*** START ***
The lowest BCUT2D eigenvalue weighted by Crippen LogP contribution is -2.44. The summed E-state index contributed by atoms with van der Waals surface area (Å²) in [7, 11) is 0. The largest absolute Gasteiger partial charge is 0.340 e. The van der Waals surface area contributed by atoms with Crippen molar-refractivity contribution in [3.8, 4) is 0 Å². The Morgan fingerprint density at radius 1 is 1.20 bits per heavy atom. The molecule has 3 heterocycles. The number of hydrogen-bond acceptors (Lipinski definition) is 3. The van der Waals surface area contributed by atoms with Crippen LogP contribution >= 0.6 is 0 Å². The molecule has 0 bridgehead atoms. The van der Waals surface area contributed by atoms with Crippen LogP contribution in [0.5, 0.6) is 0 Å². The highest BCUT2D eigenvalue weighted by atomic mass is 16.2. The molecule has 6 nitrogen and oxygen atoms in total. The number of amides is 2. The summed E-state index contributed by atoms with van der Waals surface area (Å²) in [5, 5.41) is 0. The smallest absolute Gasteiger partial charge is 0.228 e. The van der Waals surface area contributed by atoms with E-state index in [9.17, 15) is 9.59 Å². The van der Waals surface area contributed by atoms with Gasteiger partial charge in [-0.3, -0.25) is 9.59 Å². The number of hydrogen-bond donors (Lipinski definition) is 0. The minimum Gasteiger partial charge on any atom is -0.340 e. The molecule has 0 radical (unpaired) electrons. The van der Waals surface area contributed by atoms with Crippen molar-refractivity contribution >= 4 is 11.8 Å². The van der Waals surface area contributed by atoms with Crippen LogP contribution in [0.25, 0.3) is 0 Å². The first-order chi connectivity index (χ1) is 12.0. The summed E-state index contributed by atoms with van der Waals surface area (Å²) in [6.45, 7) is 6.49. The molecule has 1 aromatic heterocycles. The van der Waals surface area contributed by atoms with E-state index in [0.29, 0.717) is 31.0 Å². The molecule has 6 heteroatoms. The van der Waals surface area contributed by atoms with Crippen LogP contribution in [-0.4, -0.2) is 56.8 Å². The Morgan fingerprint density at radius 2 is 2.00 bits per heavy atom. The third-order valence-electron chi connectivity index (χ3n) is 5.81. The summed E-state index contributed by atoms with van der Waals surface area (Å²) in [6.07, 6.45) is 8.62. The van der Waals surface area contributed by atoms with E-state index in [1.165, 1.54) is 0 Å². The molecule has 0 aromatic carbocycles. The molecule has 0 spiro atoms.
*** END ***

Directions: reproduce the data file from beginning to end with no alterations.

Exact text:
The lowest BCUT2D eigenvalue weighted by Crippen LogP contribution is -2.44. The summed E-state index contributed by atoms with van der Waals surface area (Å²) in [7, 11) is 0. The largest absolute Gasteiger partial charge is 0.340 e. The van der Waals surface area contributed by atoms with Crippen molar-refractivity contribution in [3.8, 4) is 0 Å². The Morgan fingerprint density at radius 1 is 1.20 bits per heavy atom. The molecule has 3 heterocycles. The number of hydrogen-bond acceptors (Lipinski definition) is 3. The van der Waals surface area contributed by atoms with Crippen LogP contribution >= 0.6 is 0 Å². The molecule has 0 bridgehead atoms. The van der Waals surface area contributed by atoms with Crippen LogP contribution in [0.5, 0.6) is 0 Å². The highest BCUT2D eigenvalue weighted by atomic mass is 16.2. The molecule has 6 nitrogen and oxygen atoms in total. The number of amides is 2. The summed E-state index contributed by atoms with van der Waals surface area (Å²) in [5, 5.41) is 0. The smallest absolute Gasteiger partial charge is 0.228 e. The van der Waals surface area contributed by atoms with E-state index in [9.17, 15) is 9.59 Å². The van der Waals surface area contributed by atoms with Gasteiger partial charge in [-0.3, -0.25) is 9.59 Å². The number of hydrogen-bond donors (Lipinski definition) is 0. The minimum Gasteiger partial charge on any atom is -0.340 e. The molecule has 0 radical (unpaired) electrons. The van der Waals surface area contributed by atoms with Crippen molar-refractivity contribution >= 4 is 11.8 Å². The van der Waals surface area contributed by atoms with Crippen LogP contribution in [0.25, 0.3) is 0 Å². The first-order chi connectivity index (χ1) is 12.0. The summed E-state index contributed by atoms with van der Waals surface area (Å²) in [6.45, 7) is 6.49. The molecule has 1 aromatic heterocycles. The van der Waals surface area contributed by atoms with E-state index in [0.29, 0.717) is 31.0 Å². The molecule has 6 heteroatoms. The van der Waals surface area contributed by atoms with Crippen LogP contribution in [-0.4, -0.2) is 56.8 Å². The Morgan fingerprint density at radius 2 is 2.00 bits per heavy atom. The third-order valence-electron chi connectivity index (χ3n) is 5.81. The summed E-state index contributed by atoms with van der Waals surface area (Å²) in [6.07, 6.45) is 8.62. The van der Waals surface area contributed by atoms with E-state index in [1.165, 1.54) is 0 Å². The molecule has 0 aromatic carbocycles. The molecule has 0 spiro atoms.